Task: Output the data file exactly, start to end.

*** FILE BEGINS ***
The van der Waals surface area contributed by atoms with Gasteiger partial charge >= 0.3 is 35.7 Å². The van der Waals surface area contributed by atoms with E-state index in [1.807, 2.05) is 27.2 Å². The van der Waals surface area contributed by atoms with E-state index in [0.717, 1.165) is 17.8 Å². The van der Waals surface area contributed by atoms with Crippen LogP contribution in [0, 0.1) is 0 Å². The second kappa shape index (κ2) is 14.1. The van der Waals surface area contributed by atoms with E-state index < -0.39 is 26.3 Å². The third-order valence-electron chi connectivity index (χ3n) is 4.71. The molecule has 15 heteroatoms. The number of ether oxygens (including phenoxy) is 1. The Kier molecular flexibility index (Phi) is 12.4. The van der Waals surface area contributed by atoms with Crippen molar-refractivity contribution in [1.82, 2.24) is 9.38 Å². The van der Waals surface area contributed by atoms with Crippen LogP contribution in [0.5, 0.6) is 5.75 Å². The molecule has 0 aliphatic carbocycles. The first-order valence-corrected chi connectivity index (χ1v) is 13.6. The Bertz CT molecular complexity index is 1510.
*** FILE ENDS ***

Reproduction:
The van der Waals surface area contributed by atoms with Gasteiger partial charge >= 0.3 is 35.7 Å². The van der Waals surface area contributed by atoms with E-state index in [1.807, 2.05) is 27.2 Å². The van der Waals surface area contributed by atoms with E-state index in [0.717, 1.165) is 17.8 Å². The van der Waals surface area contributed by atoms with Crippen LogP contribution in [0, 0.1) is 0 Å². The second kappa shape index (κ2) is 14.1. The van der Waals surface area contributed by atoms with E-state index < -0.39 is 26.3 Å². The third-order valence-electron chi connectivity index (χ3n) is 4.71. The molecule has 15 heteroatoms. The number of ether oxygens (including phenoxy) is 1. The Kier molecular flexibility index (Phi) is 12.4. The van der Waals surface area contributed by atoms with Crippen molar-refractivity contribution in [1.82, 2.24) is 9.38 Å². The van der Waals surface area contributed by atoms with Crippen LogP contribution in [0.5, 0.6) is 5.75 Å². The molecule has 0 aliphatic carbocycles. The first-order valence-corrected chi connectivity index (χ1v) is 13.6. The Bertz CT molecular complexity index is 1510.